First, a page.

Aspirin drop-in during follow-up: the dangers of informative censoring

Pajouheshnia R, Reitsma JB, Debray TPA

Comment on Predicting Bleeding Risk to Guide Aspirin Use for the Primary Prevention of Cardiovascular Disease: A Cohort Study

This study presents a new prediction model to guide treatment decisions in primary care patients at risk of CVD. We would like to compliment the authors for their extensive modeling strategies and detailed reporting. Although the model shows good calibration, we have concerns about its utility for assessing treatment benefit in individual patients. For a prognostic model to be used to guide treatment decisions, it should correctly estimate individual outcome probabilities under all treatment strategies being compared, in this case also the patient's untreated outcome probability if they were to remain untreated 1. This is challenging because, in real life, an individual's outcome cannot be observed under multiple treatment strategies. For this reason, researchers may choose to explicitly model predictors of treatment allocation and treatment-effect modifiers, or to restrict the analysis to a particular treatment exposure. Selak et al. have recognized this important issue and developed a prognostic model on individuals who remained untreated (with aspirin) by excluding baseline aspirin users and censoring post-baseline ("drop-in") users. Although this approach effectively removed treatment at baseline, selection bias is induced by simply censoring individuals treated during follow-up because aspirin treatment is likely initiated by the presence of certain risk factors. This has been shown to limit the generalizability of a prediction model 2. Unfortunately, this bias cannot be evaluated in the present study because the validation data is similarly affected.

Informative censoring is a well-known problem in non-randomized intervention studies and is commonly addressed using inverse probability weighting (IPW) strategies 3. Briefly, these strategies weight the analyses (e.g. development of a Cox model) by fixed, or ideally, time-dependent weights estimated using propensity score methods. In addition, alternatives to censoring patients to deal with treatment drop-in have been proposed. 4,5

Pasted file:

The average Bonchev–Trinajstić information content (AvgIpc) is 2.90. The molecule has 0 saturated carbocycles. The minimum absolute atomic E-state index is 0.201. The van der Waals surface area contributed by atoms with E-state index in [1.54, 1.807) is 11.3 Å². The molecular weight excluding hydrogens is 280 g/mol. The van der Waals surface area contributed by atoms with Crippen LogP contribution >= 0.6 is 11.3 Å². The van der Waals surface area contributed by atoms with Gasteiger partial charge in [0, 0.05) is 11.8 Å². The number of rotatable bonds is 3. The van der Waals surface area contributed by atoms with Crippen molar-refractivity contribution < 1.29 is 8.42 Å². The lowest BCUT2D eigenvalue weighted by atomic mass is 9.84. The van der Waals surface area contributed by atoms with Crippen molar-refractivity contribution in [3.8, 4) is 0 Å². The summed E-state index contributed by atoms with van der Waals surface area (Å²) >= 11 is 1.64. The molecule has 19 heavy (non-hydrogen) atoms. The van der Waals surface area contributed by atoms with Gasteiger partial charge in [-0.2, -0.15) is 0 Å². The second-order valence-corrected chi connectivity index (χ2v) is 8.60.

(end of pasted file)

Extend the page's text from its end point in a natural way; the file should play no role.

Censoring due to aspirin drop-in may have affected the performance and generalizability of the developed model. We recommend the authors address potential selection bias by adopting IPW methods during development and validation. We further recommend that researchers who intend to develop a prognostic model 1) confirm whether the model is intended to guide treatment decisions, 2) if so, apply statistical methods to develop a model that correctly estimates "untreated risk", such as those outlined in 5, and 3) report information on treatment drop-in as recommended in 1. We hope this suggestion will increase the transparency of the often overlooked issue of treatment drop-in and promote better prognostic models to guide treatment decisions.


[1] Pajouheshnia, R., J. A. Damen, R. H. Groenwold, K. G. Moons and L. M. Peelen (2017). "Treatment use in prognostic model research: a systematic review of cardiovascular prognostic studies." Diagnostic and Prognostic Research 1(1): 15.
[2] Pajouheshnia, R., Peelen, L. M., Moons, K. G., Reitsma, J. B., and Groenwold, R. H. (2017). "Accounting for treatment use when validating a prognostic model: a simulation study." BMC medical research methodology, 17(1), 103.
[3] Hernán, M. A., S. Hernández-Díaz and J. M. Robins (2004). "A structural approach to selection bias." Epidemiology 15(5): 615-625.
[4] Groenwold, R. H., K. G. Moons, R. Pajouheshnia, D. G. Altman, G. S. Collins, T. P. Debray, J. B. Reitsma, R. D. Riley and L. M. Peelen (2016). "Explicit inclusion of treatment in prognostic modelling was recommended in observational and randomised settings." J Clin Epidemiol. 78:90-100
[5] Sperrin, M., G. Martin, A. Pate, T. Van Staa, N. Peek and I. Buchan (2018). "Using marginal structural models to adjust for treatment drop-in when developing clinical prediction models." Statistics in Medicine 37(28), 4142-4154.